Original Research

Slow-onset disaster and sustainable livelihoods: the Vaal River in the vicinity of Parys

Gideon van Riet, Johann Tempelhoff
The Journal for Transdisciplinary Research in Southern Africa | Vol 5, No 1 | a147 | DOI: https://doi.org/10.4102/td.v5i1.147 | © 2009 Gideon van Riet, Johann Tempelhoff | This work is licensed under CC Attribution 4.0
Submitted: 03 March 2016 | Published: 04 April 2009

About the author(s)

Gideon van Riet, North West University’s Potchefstroom campus, South Africa
Johann Tempelhoff, Vaal Triangle Campus in Vanderbijlpark, South Africa

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Abstract

This article is based on data gathered during a research project commissioned by the Fezile Dabi District Municipality in the northern part of South Africa’s Free State Province. The research team (which included the authors) was asked to investigate allegations of pollution of tap water, as well as sewage from the local wastewater treatment plant flowing into the Vaal River in the town of Parys on the banks of the Vaal River. The authors adopt a sustainable livelihoods approach in analysing data gathered by way of unstructured interviews in and around Parys in June–July 2008. They argue that actual and perceived levels of pollution are eroding various local livelihood assets and it is posited that the situation constitutes an unfolding slow-onset disaster. It is imperative that shocks such as sewerage spills and rumours of polluted potable water are addressed to ensure that these do not become long-term negative trends.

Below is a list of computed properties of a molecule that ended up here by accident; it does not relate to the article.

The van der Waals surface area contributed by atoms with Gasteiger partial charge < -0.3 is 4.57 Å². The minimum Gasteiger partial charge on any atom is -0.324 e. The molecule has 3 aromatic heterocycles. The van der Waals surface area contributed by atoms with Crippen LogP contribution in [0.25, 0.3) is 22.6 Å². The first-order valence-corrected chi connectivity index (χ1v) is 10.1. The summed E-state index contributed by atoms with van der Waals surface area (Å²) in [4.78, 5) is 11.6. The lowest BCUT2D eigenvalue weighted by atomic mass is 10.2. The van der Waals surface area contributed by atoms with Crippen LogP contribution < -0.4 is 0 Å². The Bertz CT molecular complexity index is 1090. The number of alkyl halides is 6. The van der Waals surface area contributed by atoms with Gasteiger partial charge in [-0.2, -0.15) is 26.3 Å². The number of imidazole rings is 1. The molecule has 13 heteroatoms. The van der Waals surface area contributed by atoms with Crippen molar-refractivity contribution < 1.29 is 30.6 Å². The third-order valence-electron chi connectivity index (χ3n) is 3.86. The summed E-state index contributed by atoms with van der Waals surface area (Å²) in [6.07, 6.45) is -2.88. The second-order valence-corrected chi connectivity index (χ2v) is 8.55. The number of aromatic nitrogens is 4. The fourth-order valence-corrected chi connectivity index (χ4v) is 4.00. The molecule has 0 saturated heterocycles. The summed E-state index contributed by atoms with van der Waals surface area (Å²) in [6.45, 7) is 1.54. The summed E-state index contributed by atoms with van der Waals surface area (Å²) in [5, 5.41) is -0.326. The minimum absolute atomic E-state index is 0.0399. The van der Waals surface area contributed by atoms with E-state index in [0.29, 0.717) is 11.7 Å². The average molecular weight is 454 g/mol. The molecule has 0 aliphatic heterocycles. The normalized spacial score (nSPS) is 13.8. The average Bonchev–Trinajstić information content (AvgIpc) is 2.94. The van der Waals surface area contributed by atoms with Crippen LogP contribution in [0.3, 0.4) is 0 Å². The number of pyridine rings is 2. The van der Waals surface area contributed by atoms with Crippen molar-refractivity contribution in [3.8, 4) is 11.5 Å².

Keywords

Water service delivery; Ngwathe Local Municipality; wastewater treatment; potable water supplies; Vredefort Dome World Heritage Site; Vaal River; Barrage; sustainable livelihoods; slow-onset disaster; fishing; farming; tourism

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